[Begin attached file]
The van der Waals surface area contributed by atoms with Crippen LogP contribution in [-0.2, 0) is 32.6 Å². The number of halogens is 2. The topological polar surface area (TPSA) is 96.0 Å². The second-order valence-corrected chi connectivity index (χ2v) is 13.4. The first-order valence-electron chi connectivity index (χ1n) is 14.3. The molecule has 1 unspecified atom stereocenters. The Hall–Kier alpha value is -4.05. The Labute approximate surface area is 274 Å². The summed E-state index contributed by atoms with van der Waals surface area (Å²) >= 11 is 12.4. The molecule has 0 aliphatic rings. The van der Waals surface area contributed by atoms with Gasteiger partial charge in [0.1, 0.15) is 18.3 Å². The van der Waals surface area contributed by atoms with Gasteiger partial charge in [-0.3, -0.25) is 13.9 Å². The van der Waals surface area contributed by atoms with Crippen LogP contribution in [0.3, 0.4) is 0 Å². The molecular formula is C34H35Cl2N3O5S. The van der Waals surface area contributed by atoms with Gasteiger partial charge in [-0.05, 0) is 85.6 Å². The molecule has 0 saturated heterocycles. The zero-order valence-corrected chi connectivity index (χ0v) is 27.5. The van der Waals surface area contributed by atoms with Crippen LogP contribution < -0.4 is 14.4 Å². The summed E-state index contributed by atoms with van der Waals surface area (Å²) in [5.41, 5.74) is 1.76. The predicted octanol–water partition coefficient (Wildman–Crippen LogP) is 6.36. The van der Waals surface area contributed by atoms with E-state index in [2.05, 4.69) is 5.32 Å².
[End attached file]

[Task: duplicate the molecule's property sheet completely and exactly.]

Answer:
The van der Waals surface area contributed by atoms with Crippen LogP contribution in [-0.2, 0) is 32.6 Å². The number of halogens is 2. The topological polar surface area (TPSA) is 96.0 Å². The second-order valence-corrected chi connectivity index (χ2v) is 13.4. The first-order valence-electron chi connectivity index (χ1n) is 14.3. The molecule has 1 unspecified atom stereocenters. The Hall–Kier alpha value is -4.05. The Labute approximate surface area is 274 Å². The summed E-state index contributed by atoms with van der Waals surface area (Å²) >= 11 is 12.4. The molecule has 0 aliphatic rings. The van der Waals surface area contributed by atoms with Gasteiger partial charge in [0.1, 0.15) is 18.3 Å². The van der Waals surface area contributed by atoms with Gasteiger partial charge in [-0.3, -0.25) is 13.9 Å². The van der Waals surface area contributed by atoms with Crippen LogP contribution in [0.3, 0.4) is 0 Å². The molecular formula is C34H35Cl2N3O5S. The van der Waals surface area contributed by atoms with Gasteiger partial charge in [-0.05, 0) is 85.6 Å². The molecule has 0 saturated heterocycles. The zero-order valence-corrected chi connectivity index (χ0v) is 27.5. The van der Waals surface area contributed by atoms with Crippen LogP contribution < -0.4 is 14.4 Å². The summed E-state index contributed by atoms with van der Waals surface area (Å²) in [5.41, 5.74) is 1.76. The predicted octanol–water partition coefficient (Wildman–Crippen LogP) is 6.36. The van der Waals surface area contributed by atoms with E-state index in [2.05, 4.69) is 5.32 Å².